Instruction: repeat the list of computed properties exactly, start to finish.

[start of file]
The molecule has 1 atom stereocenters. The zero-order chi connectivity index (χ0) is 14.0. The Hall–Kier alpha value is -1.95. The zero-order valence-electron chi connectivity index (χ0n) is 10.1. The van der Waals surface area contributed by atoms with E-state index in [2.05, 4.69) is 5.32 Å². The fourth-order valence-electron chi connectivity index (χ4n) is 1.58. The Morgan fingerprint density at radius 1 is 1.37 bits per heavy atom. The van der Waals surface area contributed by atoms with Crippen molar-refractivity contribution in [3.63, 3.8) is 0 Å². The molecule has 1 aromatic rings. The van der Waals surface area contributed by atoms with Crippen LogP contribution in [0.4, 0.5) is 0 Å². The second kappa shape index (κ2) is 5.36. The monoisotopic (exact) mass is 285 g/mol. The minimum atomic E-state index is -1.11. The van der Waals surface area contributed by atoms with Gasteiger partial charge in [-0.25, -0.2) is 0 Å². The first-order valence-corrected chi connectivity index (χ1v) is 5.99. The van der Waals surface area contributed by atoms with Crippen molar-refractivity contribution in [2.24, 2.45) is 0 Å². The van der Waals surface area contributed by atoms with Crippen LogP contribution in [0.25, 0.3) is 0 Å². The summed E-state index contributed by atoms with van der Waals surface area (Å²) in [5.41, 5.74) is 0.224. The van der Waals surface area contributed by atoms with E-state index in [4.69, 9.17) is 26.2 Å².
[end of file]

The molecule has 1 atom stereocenters. The zero-order chi connectivity index (χ0) is 14.0. The Hall–Kier alpha value is -1.95. The zero-order valence-electron chi connectivity index (χ0n) is 10.1. The van der Waals surface area contributed by atoms with E-state index in [2.05, 4.69) is 5.32 Å². The fourth-order valence-electron chi connectivity index (χ4n) is 1.58. The Morgan fingerprint density at radius 1 is 1.37 bits per heavy atom. The van der Waals surface area contributed by atoms with Crippen molar-refractivity contribution in [3.63, 3.8) is 0 Å². The molecule has 1 aromatic rings. The van der Waals surface area contributed by atoms with Crippen LogP contribution in [0.4, 0.5) is 0 Å². The second kappa shape index (κ2) is 5.36. The monoisotopic (exact) mass is 285 g/mol. The minimum atomic E-state index is -1.11. The van der Waals surface area contributed by atoms with Gasteiger partial charge in [-0.25, -0.2) is 0 Å². The first-order valence-corrected chi connectivity index (χ1v) is 5.99. The van der Waals surface area contributed by atoms with Crippen molar-refractivity contribution in [2.24, 2.45) is 0 Å². The van der Waals surface area contributed by atoms with Crippen LogP contribution in [0.25, 0.3) is 0 Å². The summed E-state index contributed by atoms with van der Waals surface area (Å²) in [5.41, 5.74) is 0.224. The van der Waals surface area contributed by atoms with E-state index in [4.69, 9.17) is 26.2 Å².